On June 16, while we here in DC were just waking up, children in Nairobi, Kenya were busy celebrating International Day of the African Child through song, dance, and a rap battle. At the same time, hundreds were gathering in Batsinda, Rwanda for a commemorative walk that ended in a dance and music celebration. In Botswana, the African Women Leadership Academy were inspired by entrepreneurial and media leaders, and in Zimbabwe, children were lobbying in an annual “Child Parliament”. Where was Invisible Children during this day of continent-wide celebration? Well, several members of our team in the Central African Republic (CAR) were in the small, remote community of Obo, CAR watching a few local kids show off their skills.
Every year, our Invisible Children team joins our friends in Obo to celebrate the Day of the African Child with music, dance, and a parade. It’s an important day for many communities across Africa that commemorates the historic Soweto uprising of 1976.
On June 16, 1976, thousands of black students gathered in the streets of Soweto, South Africa to protest a new law that prevented black South African students from learning in their native languages. During the protest, police fired upon the students. According to most accounts, nearly 200 children were killed and more than 1000 were injured. One of those killed was a young boy named Hector Pieterson (pictured below). His death, and the image taken above, became a uniting symbol for black students across South Africa who continued to fight for educational equality.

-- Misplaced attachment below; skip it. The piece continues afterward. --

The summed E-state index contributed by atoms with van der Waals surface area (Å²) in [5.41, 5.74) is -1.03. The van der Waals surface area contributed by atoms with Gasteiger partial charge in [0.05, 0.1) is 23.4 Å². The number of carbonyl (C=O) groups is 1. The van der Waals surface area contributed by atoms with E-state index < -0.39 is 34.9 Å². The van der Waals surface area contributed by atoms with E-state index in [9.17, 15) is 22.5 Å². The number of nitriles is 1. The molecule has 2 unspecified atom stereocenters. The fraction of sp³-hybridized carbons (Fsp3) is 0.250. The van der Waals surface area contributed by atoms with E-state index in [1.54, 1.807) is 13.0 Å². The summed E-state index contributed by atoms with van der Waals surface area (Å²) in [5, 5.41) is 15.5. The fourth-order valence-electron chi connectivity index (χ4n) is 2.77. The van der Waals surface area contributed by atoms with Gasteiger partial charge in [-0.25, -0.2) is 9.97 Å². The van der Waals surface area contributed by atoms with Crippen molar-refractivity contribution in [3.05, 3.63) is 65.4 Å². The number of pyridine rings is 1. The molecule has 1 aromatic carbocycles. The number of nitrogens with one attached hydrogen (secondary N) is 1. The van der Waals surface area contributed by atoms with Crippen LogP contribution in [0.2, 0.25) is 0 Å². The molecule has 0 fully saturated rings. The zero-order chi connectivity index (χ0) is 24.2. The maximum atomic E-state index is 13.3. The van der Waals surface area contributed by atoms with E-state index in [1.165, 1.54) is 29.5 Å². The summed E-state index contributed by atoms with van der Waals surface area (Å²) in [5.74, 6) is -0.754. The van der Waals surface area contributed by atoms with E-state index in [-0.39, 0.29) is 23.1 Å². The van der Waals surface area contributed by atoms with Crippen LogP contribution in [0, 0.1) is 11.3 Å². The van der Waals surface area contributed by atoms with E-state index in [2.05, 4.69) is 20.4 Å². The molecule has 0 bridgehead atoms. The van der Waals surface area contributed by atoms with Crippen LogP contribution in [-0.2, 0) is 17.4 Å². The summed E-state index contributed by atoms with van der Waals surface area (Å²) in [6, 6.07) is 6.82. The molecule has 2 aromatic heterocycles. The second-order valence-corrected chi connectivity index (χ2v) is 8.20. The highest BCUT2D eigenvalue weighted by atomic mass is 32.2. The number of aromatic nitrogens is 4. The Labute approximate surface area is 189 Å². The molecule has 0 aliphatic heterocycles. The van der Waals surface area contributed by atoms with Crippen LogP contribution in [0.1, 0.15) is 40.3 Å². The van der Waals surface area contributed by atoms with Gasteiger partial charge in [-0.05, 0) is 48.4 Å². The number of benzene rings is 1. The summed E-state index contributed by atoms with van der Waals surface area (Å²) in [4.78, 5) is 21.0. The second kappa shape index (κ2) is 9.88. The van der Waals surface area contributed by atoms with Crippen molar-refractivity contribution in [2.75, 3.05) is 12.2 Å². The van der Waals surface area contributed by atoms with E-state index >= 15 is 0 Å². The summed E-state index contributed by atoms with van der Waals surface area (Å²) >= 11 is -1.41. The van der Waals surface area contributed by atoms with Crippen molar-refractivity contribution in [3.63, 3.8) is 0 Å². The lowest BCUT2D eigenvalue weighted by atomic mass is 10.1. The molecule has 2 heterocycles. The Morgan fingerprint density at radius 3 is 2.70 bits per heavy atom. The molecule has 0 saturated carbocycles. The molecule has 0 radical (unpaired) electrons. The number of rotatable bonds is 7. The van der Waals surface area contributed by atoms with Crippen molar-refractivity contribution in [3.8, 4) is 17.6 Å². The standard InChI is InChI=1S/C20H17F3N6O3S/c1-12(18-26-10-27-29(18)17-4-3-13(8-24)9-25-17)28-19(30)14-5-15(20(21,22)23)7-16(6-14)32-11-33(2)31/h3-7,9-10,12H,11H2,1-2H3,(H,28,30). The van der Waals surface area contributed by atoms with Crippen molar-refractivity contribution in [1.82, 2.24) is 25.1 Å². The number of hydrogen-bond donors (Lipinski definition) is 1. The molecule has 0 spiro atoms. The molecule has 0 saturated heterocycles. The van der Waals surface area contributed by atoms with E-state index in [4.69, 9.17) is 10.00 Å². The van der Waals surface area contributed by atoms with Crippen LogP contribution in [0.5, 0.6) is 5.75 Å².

Today, communities across Africa remember the Soweto Uprising every 16th of June, celebrating the young people in their community and promoting every child’s right to equal education. This year’s theme, “Leave no child behind for Africa’s development” focuses on children in conflict zones and isolated regions who have extremely limited access to education. According to 2017 reports by UNICEF and ONE campaign, 73% of girls in South Sudan between the ages of six and eleven do not go to school due to violence and unrest. In CAR, conflict and instability have contributed to a severe shortage of teachers across the country where for every eighty children there is only one available teacher.
We believe that every child should have a chance at a bright future and, for that to exist, children, their families, and their communities must have freedom from violence and fear. That is why we continue to expand the reach of programs like our Early Warning Radio Network, Community-led Peace Committees, and FM radio programs which equip central African communities with the tools to prevent violence, protect one another, and recover from trauma caused by violent conflict. It’s also why, when communities like Obo come out to celebrate their children, we join them.
You can help build a bright future for central African children with us. Support our programs today so that, one day, every African child can have both the safety and access to the education they deserve.